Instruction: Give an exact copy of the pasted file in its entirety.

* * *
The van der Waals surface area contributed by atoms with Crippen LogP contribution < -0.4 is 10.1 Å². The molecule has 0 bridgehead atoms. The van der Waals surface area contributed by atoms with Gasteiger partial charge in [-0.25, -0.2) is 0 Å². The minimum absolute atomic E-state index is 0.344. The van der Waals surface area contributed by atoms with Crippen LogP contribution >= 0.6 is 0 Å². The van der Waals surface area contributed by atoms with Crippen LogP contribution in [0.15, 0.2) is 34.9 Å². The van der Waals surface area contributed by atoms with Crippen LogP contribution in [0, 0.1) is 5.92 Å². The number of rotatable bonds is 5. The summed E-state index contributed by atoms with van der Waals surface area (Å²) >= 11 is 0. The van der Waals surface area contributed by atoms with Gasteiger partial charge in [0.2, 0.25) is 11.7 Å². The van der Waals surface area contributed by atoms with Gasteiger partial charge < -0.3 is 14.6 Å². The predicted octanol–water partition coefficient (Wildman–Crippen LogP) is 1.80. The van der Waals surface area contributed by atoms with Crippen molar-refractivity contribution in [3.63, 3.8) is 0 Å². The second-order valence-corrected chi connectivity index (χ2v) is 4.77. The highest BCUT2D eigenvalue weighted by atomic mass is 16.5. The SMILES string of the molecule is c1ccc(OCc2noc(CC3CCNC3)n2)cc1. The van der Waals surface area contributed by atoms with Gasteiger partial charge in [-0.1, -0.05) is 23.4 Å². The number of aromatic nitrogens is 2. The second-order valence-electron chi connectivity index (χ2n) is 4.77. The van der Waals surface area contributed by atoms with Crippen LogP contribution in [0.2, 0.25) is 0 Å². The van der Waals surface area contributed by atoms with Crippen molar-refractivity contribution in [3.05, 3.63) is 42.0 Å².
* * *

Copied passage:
The van der Waals surface area contributed by atoms with Crippen LogP contribution < -0.4 is 10.1 Å². The molecule has 0 bridgehead atoms. The van der Waals surface area contributed by atoms with Gasteiger partial charge in [-0.25, -0.2) is 0 Å². The minimum absolute atomic E-state index is 0.344. The van der Waals surface area contributed by atoms with Crippen LogP contribution >= 0.6 is 0 Å². The van der Waals surface area contributed by atoms with Crippen LogP contribution in [0.15, 0.2) is 34.9 Å². The van der Waals surface area contributed by atoms with Crippen LogP contribution in [0, 0.1) is 5.92 Å². The number of rotatable bonds is 5. The summed E-state index contributed by atoms with van der Waals surface area (Å²) >= 11 is 0. The van der Waals surface area contributed by atoms with Gasteiger partial charge in [0.2, 0.25) is 11.7 Å². The van der Waals surface area contributed by atoms with Gasteiger partial charge < -0.3 is 14.6 Å². The predicted octanol–water partition coefficient (Wildman–Crippen LogP) is 1.80. The van der Waals surface area contributed by atoms with Crippen molar-refractivity contribution in [3.63, 3.8) is 0 Å². The second-order valence-corrected chi connectivity index (χ2v) is 4.77. The highest BCUT2D eigenvalue weighted by atomic mass is 16.5. The SMILES string of the molecule is c1ccc(OCc2noc(CC3CCNC3)n2)cc1. The van der Waals surface area contributed by atoms with Gasteiger partial charge in [-0.1, -0.05) is 23.4 Å². The number of aromatic nitrogens is 2. The second-order valence-electron chi connectivity index (χ2n) is 4.77. The van der Waals surface area contributed by atoms with Crippen LogP contribution in [0.2, 0.25) is 0 Å². The van der Waals surface area contributed by atoms with Crippen molar-refractivity contribution in [3.05, 3.63) is 42.0 Å².